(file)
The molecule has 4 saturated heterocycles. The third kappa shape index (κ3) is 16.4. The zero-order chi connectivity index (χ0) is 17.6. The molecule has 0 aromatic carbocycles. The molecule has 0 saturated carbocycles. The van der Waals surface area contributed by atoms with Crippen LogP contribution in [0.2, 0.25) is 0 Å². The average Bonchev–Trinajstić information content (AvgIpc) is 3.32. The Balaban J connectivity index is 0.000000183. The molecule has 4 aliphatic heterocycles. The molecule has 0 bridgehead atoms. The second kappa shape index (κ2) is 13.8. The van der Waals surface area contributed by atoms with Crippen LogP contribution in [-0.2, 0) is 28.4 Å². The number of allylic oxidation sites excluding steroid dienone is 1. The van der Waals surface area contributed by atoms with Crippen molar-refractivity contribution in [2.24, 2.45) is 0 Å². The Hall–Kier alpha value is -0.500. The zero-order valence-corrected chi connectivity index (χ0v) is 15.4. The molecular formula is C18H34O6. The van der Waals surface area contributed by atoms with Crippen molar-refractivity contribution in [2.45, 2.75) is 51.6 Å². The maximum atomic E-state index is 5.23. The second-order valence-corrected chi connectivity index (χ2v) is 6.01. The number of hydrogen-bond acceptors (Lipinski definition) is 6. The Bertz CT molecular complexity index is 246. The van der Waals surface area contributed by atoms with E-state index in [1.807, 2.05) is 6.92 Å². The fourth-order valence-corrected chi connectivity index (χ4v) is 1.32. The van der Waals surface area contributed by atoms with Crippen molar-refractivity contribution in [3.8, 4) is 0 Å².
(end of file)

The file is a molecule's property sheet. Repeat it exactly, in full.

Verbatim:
The molecule has 4 saturated heterocycles. The third kappa shape index (κ3) is 16.4. The zero-order chi connectivity index (χ0) is 17.6. The molecule has 0 aromatic carbocycles. The molecule has 0 saturated carbocycles. The van der Waals surface area contributed by atoms with Crippen LogP contribution in [0.2, 0.25) is 0 Å². The average Bonchev–Trinajstić information content (AvgIpc) is 3.32. The Balaban J connectivity index is 0.000000183. The molecule has 4 aliphatic heterocycles. The molecule has 0 bridgehead atoms. The second kappa shape index (κ2) is 13.8. The van der Waals surface area contributed by atoms with Crippen LogP contribution in [-0.2, 0) is 28.4 Å². The number of allylic oxidation sites excluding steroid dienone is 1. The van der Waals surface area contributed by atoms with Crippen molar-refractivity contribution in [2.24, 2.45) is 0 Å². The Hall–Kier alpha value is -0.500. The zero-order valence-corrected chi connectivity index (χ0v) is 15.4. The molecular formula is C18H34O6. The van der Waals surface area contributed by atoms with Crippen molar-refractivity contribution in [2.45, 2.75) is 51.6 Å². The maximum atomic E-state index is 5.23. The second-order valence-corrected chi connectivity index (χ2v) is 6.01. The number of hydrogen-bond acceptors (Lipinski definition) is 6. The Bertz CT molecular complexity index is 246. The van der Waals surface area contributed by atoms with E-state index in [1.807, 2.05) is 6.92 Å². The fourth-order valence-corrected chi connectivity index (χ4v) is 1.32. The van der Waals surface area contributed by atoms with Crippen molar-refractivity contribution in [3.8, 4) is 0 Å².